Mr. Speaker, it is a pleasure to rise to speak on a bill that deals with my hometown of Scarborough.
The possibilities and, as the parliamentary secretary said, the promise of this national urban park is certainly something for all of us to get excited about. It is a new type of park for a new era. With 80% of Canadians now living in urban environments, we need to have some national urban parks. This is really the test bed, the thing that any future endeavour is going to be measured against. It is incredibly important for us to get it right from the beginning.
The member was talking about political games being played by the provincial government, having delayed the decision until November 2015. This was an election promise that the Conservatives made in 2011. It was in the throne speech, and yet it has taken three years to get here.
Just like many other items, including trade deals, the Conservatives are announcing that the mission is accomplished before they have all the ducks in a row, before they have got the land from the province.
When my colleague from Halifax asked the question about hitting the pause button until we actually know what park we are dealing with, she asked a very relevant question. Given all the uncertainties, I am not sure how, once we get past second reading, into committee, and then come back for third reading, any member in this House could turn around and vote in favour of a park when we do not even know what the boundaries would be, without resolving this issue with the provincial government first.
If all the concerns can be addressed and a deal reached, then that would be the appropriate time to continue to move forward with the bill.
I find it interesting that we are hearing all these accusations of political games, when the Conservatives are playing the same games.
Over and over again, we heard about the Trudeau government in the 1970s expropriating land from the farmers and how much it hurt farmers. After Trudeau there was Joe Clark, and after Joe Clark there was Turner, and after Turner there was Mulroney, and after Mulroney there was Chrétien, and then Paul Martin. Now we have had eight years of the current Conservative government, and none of them have taken the steps to address that harm to the farmers that happened 40 years ago. None of them have taken the time to address those issues and to actually get that land farmed.
The member incorrectly stated that most of the land in the Pickering airport lands is being farmed right now. I would recommend that he take a drive around the area again, because most of the land is lying fallow. Many of the homes are falling down because the government has not maintained its responsibility to keep them in good repair. It is ignoring it.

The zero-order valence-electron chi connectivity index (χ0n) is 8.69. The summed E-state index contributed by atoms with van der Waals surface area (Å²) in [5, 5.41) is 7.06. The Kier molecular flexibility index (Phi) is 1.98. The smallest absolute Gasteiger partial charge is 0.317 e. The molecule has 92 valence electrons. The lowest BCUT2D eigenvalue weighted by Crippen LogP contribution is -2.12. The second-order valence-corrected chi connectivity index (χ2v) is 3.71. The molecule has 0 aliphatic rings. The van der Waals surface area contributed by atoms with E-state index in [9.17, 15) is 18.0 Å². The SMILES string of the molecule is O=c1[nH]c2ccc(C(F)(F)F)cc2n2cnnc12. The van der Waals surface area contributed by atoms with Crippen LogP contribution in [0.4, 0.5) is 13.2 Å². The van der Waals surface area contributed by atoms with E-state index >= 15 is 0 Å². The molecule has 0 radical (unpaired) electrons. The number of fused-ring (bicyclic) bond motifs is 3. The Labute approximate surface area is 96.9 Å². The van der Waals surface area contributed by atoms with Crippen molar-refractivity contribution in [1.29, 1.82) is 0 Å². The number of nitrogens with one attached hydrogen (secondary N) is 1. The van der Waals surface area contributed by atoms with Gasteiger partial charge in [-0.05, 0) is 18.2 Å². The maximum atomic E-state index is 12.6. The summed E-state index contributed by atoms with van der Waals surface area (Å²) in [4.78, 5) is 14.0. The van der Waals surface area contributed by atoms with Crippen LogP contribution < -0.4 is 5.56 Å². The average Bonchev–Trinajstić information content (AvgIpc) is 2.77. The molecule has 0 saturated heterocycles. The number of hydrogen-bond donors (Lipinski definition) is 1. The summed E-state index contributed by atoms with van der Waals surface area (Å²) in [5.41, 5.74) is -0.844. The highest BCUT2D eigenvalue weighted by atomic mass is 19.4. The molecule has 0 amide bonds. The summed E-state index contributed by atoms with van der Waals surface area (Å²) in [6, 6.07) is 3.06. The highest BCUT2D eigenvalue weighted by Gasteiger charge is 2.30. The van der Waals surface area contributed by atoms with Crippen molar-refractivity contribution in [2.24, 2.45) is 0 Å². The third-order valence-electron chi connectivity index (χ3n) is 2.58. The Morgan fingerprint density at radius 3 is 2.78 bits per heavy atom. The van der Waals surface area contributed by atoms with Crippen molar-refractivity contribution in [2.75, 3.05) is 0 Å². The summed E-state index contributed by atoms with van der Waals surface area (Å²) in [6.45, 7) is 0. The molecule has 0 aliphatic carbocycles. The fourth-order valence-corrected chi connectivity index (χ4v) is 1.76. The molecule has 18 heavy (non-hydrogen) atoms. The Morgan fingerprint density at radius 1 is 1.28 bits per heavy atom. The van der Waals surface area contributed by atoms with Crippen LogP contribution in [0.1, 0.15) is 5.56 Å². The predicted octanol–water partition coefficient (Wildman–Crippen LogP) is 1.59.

The member should speak to Land Over Landings and take a drive around with its members. They are not scary people.
I know the government likes to play the game of friends and enemies game, and the game of “you are with us or you are against us”.
When the member for Oshawa was introducing the bill, and when I asked questions about the Friends of the Rouge Watershed's concerns that the protections would not match what is there now, he completely ignored it and dismissed the Friends of the Rouge Watershed as a fringe group.
Nothing will ever be accomplished in Rouge Park without buy-in from the Friends of the Rouge Watershed. They are the ones who have been there on the ground. They are the volunteers who have cared for and loved that park for 40 years. They are not going to let it be torn apart. They are not the fringe. They are the stakeholders. They are the people who are invested in that park already and have been for generations. Getting them onside is also critically important.
They went to the provincial government because they found there was nobody at the federal level who was willing to listen to them. I wish the provincial government had made this point before the last provincial election. That would have been a good time to make a stand on this and would have pushed all the leaders of the parties on that issue, and would have brought a really important Scarborough issue to the forefront.
I think that would have been really good for the debate and for making sure that this park that is going to be created is actually going to be the park we want and the park we need.
I have some personal experience with the park over the years, from visiting there as a child with my grandmother. Probably not many members of this House know, but for the first five years that I worked, from age 15 to 20, I worked in a daycare. I worked for Not Your Average Daycare in Scarborough. It has several locations across Scarborough.
They really had an innovative program. During the summertime, they used to take all the school-age programs from the different daycares and put them into one central location to basically create a summer camp. For the vast majority of the kids who were attending daycare, it was far beyond their families' financial means to send them away to camp, to have that experience in nature. By bringing all these school-age programs together, we would be able to give them a summer camp. It was still in the city and it was in a school, but we were able to take them to different places, so they could have some of those experiences.
One of the most important trips was the one out to Rouge Park. It is just magnificent when one comes into the park, because one sees that blend of urban and rural, of park and city. At the entrance to the park, it is abutted against the CN tracks, and then there is a beach. There is the fabulous Rouge beach. There is the lake, the beach, and then the train tracks, and of course all the myriad sounds that go with it.